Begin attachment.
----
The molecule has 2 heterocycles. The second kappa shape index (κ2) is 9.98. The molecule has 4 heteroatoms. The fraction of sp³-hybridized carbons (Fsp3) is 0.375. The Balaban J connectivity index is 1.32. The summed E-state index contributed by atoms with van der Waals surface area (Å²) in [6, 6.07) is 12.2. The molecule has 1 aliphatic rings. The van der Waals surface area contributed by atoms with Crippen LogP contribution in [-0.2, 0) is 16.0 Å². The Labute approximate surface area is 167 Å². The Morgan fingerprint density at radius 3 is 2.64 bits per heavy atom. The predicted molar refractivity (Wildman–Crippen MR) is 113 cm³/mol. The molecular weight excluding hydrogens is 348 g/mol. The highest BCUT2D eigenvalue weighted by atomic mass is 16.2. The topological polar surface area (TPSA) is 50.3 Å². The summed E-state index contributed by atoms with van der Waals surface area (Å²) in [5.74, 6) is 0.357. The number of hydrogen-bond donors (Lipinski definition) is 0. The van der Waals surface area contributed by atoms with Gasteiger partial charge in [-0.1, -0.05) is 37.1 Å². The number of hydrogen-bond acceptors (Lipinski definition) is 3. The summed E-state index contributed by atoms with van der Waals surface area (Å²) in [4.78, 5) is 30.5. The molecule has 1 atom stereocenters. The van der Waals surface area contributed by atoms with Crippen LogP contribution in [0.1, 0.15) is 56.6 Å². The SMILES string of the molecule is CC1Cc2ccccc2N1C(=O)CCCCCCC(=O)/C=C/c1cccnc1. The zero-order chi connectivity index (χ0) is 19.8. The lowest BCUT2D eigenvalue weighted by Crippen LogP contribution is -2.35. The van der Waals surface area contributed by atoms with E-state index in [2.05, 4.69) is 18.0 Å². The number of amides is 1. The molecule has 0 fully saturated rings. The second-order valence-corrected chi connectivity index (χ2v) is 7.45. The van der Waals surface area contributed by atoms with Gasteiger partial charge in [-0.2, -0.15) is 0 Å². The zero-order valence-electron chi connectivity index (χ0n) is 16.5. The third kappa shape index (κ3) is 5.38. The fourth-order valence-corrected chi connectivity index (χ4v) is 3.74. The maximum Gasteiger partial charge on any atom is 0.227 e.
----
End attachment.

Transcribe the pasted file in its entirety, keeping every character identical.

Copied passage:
The molecule has 2 heterocycles. The second kappa shape index (κ2) is 9.98. The molecule has 4 heteroatoms. The fraction of sp³-hybridized carbons (Fsp3) is 0.375. The Balaban J connectivity index is 1.32. The summed E-state index contributed by atoms with van der Waals surface area (Å²) in [6, 6.07) is 12.2. The molecule has 1 aliphatic rings. The van der Waals surface area contributed by atoms with Crippen LogP contribution in [-0.2, 0) is 16.0 Å². The Labute approximate surface area is 167 Å². The Morgan fingerprint density at radius 3 is 2.64 bits per heavy atom. The predicted molar refractivity (Wildman–Crippen MR) is 113 cm³/mol. The molecular weight excluding hydrogens is 348 g/mol. The highest BCUT2D eigenvalue weighted by atomic mass is 16.2. The topological polar surface area (TPSA) is 50.3 Å². The summed E-state index contributed by atoms with van der Waals surface area (Å²) in [5.74, 6) is 0.357. The number of hydrogen-bond donors (Lipinski definition) is 0. The van der Waals surface area contributed by atoms with Gasteiger partial charge in [-0.1, -0.05) is 37.1 Å². The number of hydrogen-bond acceptors (Lipinski definition) is 3. The summed E-state index contributed by atoms with van der Waals surface area (Å²) in [4.78, 5) is 30.5. The molecule has 1 atom stereocenters. The van der Waals surface area contributed by atoms with Crippen LogP contribution in [0.1, 0.15) is 56.6 Å². The SMILES string of the molecule is CC1Cc2ccccc2N1C(=O)CCCCCCC(=O)/C=C/c1cccnc1. The zero-order chi connectivity index (χ0) is 19.8. The lowest BCUT2D eigenvalue weighted by Crippen LogP contribution is -2.35. The van der Waals surface area contributed by atoms with E-state index in [2.05, 4.69) is 18.0 Å². The number of amides is 1. The molecule has 0 fully saturated rings. The second-order valence-corrected chi connectivity index (χ2v) is 7.45. The van der Waals surface area contributed by atoms with Gasteiger partial charge in [-0.2, -0.15) is 0 Å². The zero-order valence-electron chi connectivity index (χ0n) is 16.5. The third kappa shape index (κ3) is 5.38. The fourth-order valence-corrected chi connectivity index (χ4v) is 3.74. The maximum Gasteiger partial charge on any atom is 0.227 e.